Show Us the Money

The bright spot in this limp recovery has been the unemployment rate, which has fallen to 5.1%.  But don’t look too closely, or you’ll notice that the spot is not so bright.  In fact, the job market is no better than the rate of productivity, growth in gross domestic product (GDP) or numerous other depressingly underwhelming economic factors.

We’ve frequently pointed out that the oft-cited U-3 unemployment rate is meaningless, as the more people give up looking for work, the lower the rate goes.  Can anyone but a government economist think it’s a good thing when the unemployment rate goes down because millions of Americans have stopped looking for work?

A growing number of people – including, we hope, some presidential candidates – seem to be noticing that the labor force participation rate hasn’t been this low since Jimmy Carter was president.  It’s now dropped to 62.7%, a level not seen since February 1978.

But there’s another factor that demonstrates the weakness of the unemployment stats – personal income.Money

A Wall Street Journal commentary by Bob Funk, CEO of Express Employment Professionals, notes that, “There is something that the numbers are missing.  Economics — and logic — tells us that if unemployment was truly that low … wages would be rising.  Instead, wages grew at 0.2% during the second quarter, the slowest rate in 33 years.  The median family income in America is approximately $53,000, below where it was before the 2008 economic meltdown.”

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How Ben Bernanke Saved the World

“It became necessary to destroy the town to save it.”

                    U.S. major talking about Bến Tre, Vietnam

The Wall Street Journal doesn’t have a humor section, so “How the Fed Saved the Economy” appeared on the op-ed pages under the byline of Ben Bernanke, former chair of the Federal Reserve Board.

In his commentary, Bernanke takes credit for saving the economy – rather than responsibility for the most dismal recovery in history.Bernanke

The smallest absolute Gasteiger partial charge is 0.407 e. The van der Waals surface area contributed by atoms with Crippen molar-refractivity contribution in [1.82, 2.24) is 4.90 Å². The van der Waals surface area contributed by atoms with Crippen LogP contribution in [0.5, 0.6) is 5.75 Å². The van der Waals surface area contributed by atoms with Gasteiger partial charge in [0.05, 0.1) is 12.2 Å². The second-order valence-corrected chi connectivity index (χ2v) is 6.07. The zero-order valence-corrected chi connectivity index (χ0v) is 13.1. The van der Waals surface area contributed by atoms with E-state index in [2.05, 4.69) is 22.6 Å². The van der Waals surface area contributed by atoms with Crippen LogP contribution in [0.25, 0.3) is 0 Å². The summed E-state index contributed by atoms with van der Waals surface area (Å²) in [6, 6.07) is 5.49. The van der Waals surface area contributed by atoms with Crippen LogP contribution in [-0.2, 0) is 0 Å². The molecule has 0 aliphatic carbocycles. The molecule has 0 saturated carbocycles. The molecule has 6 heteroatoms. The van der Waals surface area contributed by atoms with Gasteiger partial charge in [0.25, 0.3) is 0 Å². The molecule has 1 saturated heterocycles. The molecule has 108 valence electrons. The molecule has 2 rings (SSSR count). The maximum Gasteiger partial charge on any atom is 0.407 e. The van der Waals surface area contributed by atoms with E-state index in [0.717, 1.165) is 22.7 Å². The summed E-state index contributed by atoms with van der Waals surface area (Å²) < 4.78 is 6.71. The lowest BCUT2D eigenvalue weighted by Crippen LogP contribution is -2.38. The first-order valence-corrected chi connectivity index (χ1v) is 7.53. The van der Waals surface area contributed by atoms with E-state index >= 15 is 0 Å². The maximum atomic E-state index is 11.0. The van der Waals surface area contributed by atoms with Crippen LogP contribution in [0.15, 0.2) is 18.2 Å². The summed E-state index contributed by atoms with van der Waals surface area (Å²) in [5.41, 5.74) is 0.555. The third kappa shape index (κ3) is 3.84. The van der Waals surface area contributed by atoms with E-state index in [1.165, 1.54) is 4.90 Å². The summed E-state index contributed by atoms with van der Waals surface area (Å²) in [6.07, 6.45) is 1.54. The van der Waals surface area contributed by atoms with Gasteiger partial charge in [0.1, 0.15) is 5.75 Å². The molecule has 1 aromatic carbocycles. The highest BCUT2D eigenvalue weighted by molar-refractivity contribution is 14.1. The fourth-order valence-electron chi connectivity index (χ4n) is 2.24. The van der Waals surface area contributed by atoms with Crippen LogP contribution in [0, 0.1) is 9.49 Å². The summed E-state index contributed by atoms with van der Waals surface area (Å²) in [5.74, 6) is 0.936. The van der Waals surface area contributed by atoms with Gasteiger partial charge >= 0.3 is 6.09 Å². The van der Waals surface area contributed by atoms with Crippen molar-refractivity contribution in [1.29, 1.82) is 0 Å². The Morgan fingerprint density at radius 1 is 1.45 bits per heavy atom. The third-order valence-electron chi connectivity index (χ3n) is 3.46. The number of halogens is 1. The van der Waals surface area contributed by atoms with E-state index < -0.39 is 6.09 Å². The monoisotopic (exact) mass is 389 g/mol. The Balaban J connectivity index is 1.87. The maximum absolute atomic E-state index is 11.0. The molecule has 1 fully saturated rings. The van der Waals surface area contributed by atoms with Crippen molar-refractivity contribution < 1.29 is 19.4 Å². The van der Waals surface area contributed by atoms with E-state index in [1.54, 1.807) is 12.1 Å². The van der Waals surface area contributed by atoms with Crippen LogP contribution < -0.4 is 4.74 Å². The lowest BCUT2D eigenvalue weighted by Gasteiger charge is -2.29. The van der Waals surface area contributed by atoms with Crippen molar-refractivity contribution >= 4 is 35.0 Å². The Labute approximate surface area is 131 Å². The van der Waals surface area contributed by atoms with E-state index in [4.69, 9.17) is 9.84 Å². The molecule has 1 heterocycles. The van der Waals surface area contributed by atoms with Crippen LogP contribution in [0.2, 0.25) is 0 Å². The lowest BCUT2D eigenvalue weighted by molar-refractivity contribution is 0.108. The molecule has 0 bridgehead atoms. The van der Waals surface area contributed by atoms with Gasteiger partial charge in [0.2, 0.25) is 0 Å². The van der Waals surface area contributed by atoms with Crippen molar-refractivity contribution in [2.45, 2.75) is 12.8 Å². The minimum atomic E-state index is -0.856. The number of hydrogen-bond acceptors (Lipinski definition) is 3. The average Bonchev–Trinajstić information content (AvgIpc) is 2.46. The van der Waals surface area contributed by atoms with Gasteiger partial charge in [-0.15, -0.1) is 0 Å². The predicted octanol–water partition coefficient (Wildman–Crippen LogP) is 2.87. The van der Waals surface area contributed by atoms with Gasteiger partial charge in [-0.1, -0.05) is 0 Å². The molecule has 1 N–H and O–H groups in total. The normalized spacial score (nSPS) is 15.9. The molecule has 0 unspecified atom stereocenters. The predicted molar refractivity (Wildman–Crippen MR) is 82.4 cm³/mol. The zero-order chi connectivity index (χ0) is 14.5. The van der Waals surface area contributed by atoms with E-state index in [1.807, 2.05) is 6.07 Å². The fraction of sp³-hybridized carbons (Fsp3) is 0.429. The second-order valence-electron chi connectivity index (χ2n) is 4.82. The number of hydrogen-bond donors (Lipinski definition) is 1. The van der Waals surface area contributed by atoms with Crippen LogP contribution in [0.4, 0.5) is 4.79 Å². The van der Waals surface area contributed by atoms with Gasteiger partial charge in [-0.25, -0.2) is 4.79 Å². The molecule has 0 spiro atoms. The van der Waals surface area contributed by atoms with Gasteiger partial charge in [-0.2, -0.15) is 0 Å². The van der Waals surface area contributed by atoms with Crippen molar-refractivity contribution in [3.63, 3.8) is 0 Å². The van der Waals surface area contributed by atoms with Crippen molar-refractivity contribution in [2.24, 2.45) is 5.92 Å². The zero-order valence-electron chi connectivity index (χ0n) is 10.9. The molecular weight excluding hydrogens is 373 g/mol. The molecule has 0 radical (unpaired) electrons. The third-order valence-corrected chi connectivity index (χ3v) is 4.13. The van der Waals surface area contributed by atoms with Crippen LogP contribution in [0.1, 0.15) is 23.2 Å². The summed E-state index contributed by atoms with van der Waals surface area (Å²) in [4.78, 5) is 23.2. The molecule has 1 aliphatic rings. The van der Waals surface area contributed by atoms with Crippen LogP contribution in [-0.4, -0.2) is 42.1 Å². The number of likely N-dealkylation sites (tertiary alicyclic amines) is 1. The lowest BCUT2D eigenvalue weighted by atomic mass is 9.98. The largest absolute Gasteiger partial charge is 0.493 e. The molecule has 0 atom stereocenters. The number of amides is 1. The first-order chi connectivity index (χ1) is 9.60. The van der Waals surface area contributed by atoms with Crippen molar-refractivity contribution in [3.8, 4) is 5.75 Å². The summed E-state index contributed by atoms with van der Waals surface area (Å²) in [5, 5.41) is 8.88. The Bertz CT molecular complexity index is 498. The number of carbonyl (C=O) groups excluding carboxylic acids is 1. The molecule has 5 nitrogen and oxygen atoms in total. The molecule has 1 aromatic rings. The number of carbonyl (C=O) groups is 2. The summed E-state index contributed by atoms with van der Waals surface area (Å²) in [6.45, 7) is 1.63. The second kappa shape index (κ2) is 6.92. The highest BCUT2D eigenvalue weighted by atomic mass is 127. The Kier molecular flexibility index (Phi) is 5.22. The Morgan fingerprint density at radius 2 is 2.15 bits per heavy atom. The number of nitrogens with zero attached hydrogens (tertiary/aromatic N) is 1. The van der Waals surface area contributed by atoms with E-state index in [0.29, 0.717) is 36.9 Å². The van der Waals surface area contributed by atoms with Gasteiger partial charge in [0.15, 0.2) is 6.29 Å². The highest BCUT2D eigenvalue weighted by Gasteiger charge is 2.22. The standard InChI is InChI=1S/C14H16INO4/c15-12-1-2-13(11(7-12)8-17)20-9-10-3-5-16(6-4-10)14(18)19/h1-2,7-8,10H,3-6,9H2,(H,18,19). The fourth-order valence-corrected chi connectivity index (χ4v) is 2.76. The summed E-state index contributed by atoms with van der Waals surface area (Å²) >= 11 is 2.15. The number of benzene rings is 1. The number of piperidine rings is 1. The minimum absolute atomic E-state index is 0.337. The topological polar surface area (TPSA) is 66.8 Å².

Anyone who has read even one of our blog posts knows that we would disagree with any claim about the Fed saving the world, especially given that the economy continues its slow-motion deterioration after nearly eight years and several trillion dollars’ worth of “saving” by the Fed.

However, Mr. Bernanke has a book to sell.  And while it will likely appear in the non-fiction section, we’re guessing by its title that it is even more self-congratulatory and less fact-filled (if that’s possible) than his op-ed piece.

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High-Frequency Trading Losing Frequency

The publication of Michael Lewis’ book Flash Boys early in 2014 brought high-frequency trading (HFT) to the attention of many investors for the first time.

Lewis was quoted on “60 Minutes” saying that HFT rigs the stock market against the small investor. Media made it known that the FBI – the folks who investigate drug dealers and organized crime – was investigating HFT.

Wenning Advice had posted frequently about the practice as early as 2011, warning about the distortion that high-frequency trading causes to market fundamentals, the predatory nature of high-frequency trading, the inequity of high-frequency trading, and the risk that high-frequency trading creates for all of us.  We even pointed out that “Satan is a high-frequency trader.”

But what’s happened to HFT since 2014?  And what happened to the FBI’s investigation of the practice?

HFT has not gone away. But it’s not what it used to be.

We noted in 2011 that HFT accounted for 73% of all equity trading in the U.S., up from 30% four years earlier, based on research from TABB Group.

Rosenblatt Securities estimated that HFT trading volume fell from about 3.25 billion shares a day in 2009 to 1.6 billion shares in 2012. And TABB Group estimated that HFT revenues from U.S. equity trading declined from about $7.2 billion in 2009 to $1.3 billion in 2014. 

HFT Today

So what happened?  Was Lewis’ book outdated even before it was published?  Did the FBI catch the bad guys?  Are new regulations keeping traders honest?

First, it’s important to note that HFT is still alive and well.  Even if it has a smaller share of the U.S. equities market, there are other countries and other securities to trade in. While HFT in U.S. equities may have dropped off, Read more